IT security teams continue to face a year like no other and the plot twists of 2020 are careening toward a cliffhanger that will push into the new year. Normally during National Cybersecurity Awareness Month (NCSAM), we’re reflecting on the months gone by and beginning to make the customary predictions about new threats to data security, but the world looks quite different now. With the unprecedented number of remote workers, the pandemic and pursuit for a vaccine, and upcoming election, many organizations are consumed with the present and short-term cybersecurity. Now is a good time to remember that addressing the long-term security of data is key to building a future we can all trust.
This year’s theme, “Do Your Part. #BeCyberSmart”, encourages everyone to own their role in protecting cyberspace through personal accountability and by taking proactive steps to enhance cybersecurity. Data is germane to everything we’re experiencing because data has the power to impact outcomes. While NCSAM is a valuable moment in time when there’s a concerted effort between businesses and consumers to be safer and more secure online, every day is “awareness month” in the data security world. Those of us on the front line of defense never stop thinking about how we can secure data better.
As we work together to create a more secure data ecosystem, this awareness must extend beyond October and transcend business as usual to deliver us to a point where cybersecurity isn’t a weak link in our chain of progress. Data security impacts everything and that’s not going to change.
Securing Data Today
The present and short-term future of cybersecurity rests heavily on the day-to-day best-practice activities employees engage in like multifactor authentication, using VPNs and secure file sharing. Nailing security fundamentals helps companies as they move to the cloud and work to support a distributed workforce more susceptible to risk. NSCAM, now in its 17th year, offers cybersecurity resources for IT and C-suite leadership to assist with prevention and incident response – key elements of a cybersecurity framework.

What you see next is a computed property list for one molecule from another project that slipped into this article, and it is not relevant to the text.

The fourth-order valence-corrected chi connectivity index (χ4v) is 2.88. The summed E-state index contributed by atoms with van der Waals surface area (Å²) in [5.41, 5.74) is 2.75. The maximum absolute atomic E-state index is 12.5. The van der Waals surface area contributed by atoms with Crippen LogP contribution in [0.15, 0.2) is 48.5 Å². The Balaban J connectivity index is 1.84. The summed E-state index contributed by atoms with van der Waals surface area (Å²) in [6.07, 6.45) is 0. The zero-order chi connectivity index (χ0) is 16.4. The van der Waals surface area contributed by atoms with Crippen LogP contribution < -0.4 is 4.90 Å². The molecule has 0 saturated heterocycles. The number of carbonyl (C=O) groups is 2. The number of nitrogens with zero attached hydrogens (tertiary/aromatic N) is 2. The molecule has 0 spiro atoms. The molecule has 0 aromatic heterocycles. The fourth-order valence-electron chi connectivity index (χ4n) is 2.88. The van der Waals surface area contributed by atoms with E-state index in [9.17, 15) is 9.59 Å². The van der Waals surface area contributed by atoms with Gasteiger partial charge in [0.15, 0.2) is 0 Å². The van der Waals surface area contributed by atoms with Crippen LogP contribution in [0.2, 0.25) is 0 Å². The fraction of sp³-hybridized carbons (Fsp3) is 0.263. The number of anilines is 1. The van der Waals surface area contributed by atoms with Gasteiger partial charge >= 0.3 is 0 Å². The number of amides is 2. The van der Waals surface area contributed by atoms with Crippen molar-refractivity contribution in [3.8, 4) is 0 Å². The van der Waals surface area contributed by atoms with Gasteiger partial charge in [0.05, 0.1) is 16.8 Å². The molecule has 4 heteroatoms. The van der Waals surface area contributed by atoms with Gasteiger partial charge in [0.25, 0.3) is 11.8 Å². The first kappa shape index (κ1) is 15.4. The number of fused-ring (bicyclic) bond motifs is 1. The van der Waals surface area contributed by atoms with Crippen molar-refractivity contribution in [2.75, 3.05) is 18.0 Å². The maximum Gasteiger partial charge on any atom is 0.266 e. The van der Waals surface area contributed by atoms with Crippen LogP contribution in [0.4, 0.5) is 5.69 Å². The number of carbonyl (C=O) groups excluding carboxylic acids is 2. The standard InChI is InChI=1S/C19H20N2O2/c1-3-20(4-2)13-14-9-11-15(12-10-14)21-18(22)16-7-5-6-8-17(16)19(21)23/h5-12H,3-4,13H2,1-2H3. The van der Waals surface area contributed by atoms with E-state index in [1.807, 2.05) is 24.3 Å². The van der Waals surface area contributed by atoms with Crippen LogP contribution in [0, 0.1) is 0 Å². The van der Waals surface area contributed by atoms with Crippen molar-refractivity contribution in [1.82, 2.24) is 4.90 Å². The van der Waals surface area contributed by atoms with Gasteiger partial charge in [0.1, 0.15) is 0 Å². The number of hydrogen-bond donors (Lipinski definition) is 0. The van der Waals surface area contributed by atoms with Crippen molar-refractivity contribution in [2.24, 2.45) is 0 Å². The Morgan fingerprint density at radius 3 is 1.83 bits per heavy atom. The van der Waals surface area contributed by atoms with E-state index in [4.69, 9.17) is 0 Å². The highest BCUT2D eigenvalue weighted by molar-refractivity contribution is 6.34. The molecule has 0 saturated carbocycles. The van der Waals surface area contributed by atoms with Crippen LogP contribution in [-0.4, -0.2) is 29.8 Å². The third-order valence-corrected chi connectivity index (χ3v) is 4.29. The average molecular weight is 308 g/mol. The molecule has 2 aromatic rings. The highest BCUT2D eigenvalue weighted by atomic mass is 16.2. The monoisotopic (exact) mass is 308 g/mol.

Three Tips to Build a Future We Can All Trust
- According to the 2020 Thales Data Threat Report-Global Edition, complexity is identified as the number one barrier to security. Most data security solutions remain specialized and siloed, forcing organizations to manage many systems and vendors. Lack of visibility and operational complexity is also preventing organizations from knowing where all of their sensitive data is stored, making it difficult to secure. While this obstacle is real, it is not insurmountable. By implementing one unified data protection solution that discovers, protects, and controls data wherever it resides, complexity can be solved.
- With a significant portion of the workforce still working remotely, robust network access control is paramount. Phishing scams and malware attacks are at an all-time high as cybercriminals exploit vulnerabilities. Now is the time to implement effective data discovery solutions that enable IT teams to leverage granular access controls capable of protecting structured and unstructured data at rest and in transit. Through proper access management, the right user access can be given to the right resource, and at the right level of trust.
- The shortage of cybersecurity labor – warned about for the past decade – is an obstacle that’s becoming a worsening global crisis. Aggravating the problem is that women are systematically tracked away from science and math throughout their educations, limiting their options to pursue cybersecurity as adults, according to several different studies. The private sector, governments, nonprofits, and professional and trade associations must work together to attract more women to this field because gender diversity in the workplace is vital to future innovation.